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Beemapally firings: Leadership portrayal part of larger politics of Islamophobia, says Malayali scholar

Ashraf Kunnummal, a postdoctoral fellow at the Johannesburg Institute of Advance Studies, University of Johannesburg, South Africa, has closely studied the Beemapally firings.

Published: 23rd July 2021 05:29 AM  |   Last Updated: 23rd July 2021 05:38 PM   |  A+A-

Ashraf Kunnummal

Ashraf Kunnummal

By Express News Service

Ashraf Kunnummal, a postdoctoral fellow at the Johannesburg Institute of Advance Studies, University of Johannesburg, South Africa, has closely studied the Beemapally firings. He had come out with a paper in 2011, two years after the state’s biggest police firing. TNIE’s Rajesh Abraham caught up with Kunnummal for his take on the film Malik and its depiction of the events. Excerpts.

Q. Is the criticism justified that the movie tried to whitewash some incidents including police shooting?
The political context of the movie is problematised because of its specific location in the politics and history of state violence in Kerala. The disagreement arises in the way it problematises the state violence against Beemapally’s Muslim fishermen. 

Beemapally is the name of a Masjid in the seaside town by the same name in Thiruvananthapuram with around 28,000 Muslims living in its vicinity, most of whom are lower-caste converts. Beemapally was famous for its ‘informal economy’ based on the sale of ‘illegal’ foreign goods. It lies near Cheriyathura dominated by Latin Catholics. Both communities have lived in the area for a long time, with certain conflicts. 

On May 17, 2009, the Kerala police entered the Muslim residential area of Beemapally and shot six men and injured more than fifty others. They also killed a 16-year-old boy, Firoz, by attacking him with a bayonet. The police claimed it was done to control the “communally inspired mob” of Beemapally that was trying to attack the neighbouring Latin Catholic community and the Church. However, the fact-finding reports by the People’s Union for Civil Liberties and the National Confederation of Human Rights Organisation tell a different story. Their findings said there were no “communal conflicts” at that point in Beemapally. However, the movie shows that there were Muslim communal forces — as an invisible hand — that made the police shooting possible.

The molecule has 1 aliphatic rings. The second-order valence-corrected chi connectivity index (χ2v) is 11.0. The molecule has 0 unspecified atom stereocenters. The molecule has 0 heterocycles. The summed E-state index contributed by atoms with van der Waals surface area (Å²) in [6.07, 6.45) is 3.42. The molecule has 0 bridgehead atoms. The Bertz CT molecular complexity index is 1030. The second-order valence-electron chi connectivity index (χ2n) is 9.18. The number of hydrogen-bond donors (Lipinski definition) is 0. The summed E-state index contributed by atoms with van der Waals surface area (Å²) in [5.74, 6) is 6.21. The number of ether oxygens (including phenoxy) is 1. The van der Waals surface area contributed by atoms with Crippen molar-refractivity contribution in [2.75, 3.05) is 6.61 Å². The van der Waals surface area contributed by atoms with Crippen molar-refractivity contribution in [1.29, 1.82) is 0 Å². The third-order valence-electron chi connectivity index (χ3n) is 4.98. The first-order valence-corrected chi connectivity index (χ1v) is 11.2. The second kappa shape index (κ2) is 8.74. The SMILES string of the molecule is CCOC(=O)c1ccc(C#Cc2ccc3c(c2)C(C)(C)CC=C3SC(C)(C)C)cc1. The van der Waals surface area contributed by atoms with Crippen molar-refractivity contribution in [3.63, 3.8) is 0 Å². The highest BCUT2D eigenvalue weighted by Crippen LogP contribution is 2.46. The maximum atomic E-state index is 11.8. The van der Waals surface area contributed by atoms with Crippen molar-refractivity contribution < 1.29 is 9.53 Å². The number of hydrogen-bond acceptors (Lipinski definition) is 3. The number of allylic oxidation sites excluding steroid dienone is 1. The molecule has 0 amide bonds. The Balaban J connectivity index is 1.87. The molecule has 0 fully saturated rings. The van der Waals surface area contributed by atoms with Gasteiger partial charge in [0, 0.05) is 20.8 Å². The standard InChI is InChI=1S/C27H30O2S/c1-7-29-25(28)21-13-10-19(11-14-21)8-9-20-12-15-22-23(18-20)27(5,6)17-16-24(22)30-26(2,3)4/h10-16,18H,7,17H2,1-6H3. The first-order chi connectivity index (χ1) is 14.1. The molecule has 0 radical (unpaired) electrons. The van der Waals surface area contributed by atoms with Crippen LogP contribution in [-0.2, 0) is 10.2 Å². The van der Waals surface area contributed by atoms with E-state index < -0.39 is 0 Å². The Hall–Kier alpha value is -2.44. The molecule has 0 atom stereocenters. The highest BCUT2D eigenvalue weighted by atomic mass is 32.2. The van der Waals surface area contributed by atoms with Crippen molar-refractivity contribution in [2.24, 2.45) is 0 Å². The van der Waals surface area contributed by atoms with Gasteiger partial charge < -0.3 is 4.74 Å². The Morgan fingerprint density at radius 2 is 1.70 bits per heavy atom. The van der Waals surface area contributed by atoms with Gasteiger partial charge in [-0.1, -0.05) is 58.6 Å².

Q. The film shows the police were responsible for the shooting while giving a clean chit to the political leadership. It also gives an impression the Left is not in power.
There is a misrepresentation of the political leadership. The Beemapally police shooting happened when CPM leader V S Achuthanandan was the chief minister and Kodiyeri Balakrishnan the home minister under the LDF. The Judicial Commission Report by Justice Ramakrishnan was shelved by the LDF until 2011.

The subsequent UDF government also didn’t want to discuss the commission report in the assembly. Moreover, the crime branch approached the Trivandrum First Class Judicial Magistrate to drop cases against police officers involved and there was no criticism from either side of the political spectrum. 
The way the movie portrays the Muslim political leadership of Beemapally is part of the larger politics of Islamophobia. It tries to shift the blame by showing that the residents are manipulated by their own community leaders. The irony is that an elected local CPM leader was in charge of the Beemapally ward then.    

Q. The movie shows guns being brought in from abroad. 
A CBI investigation had proved that there were no explosives in Beemapally.



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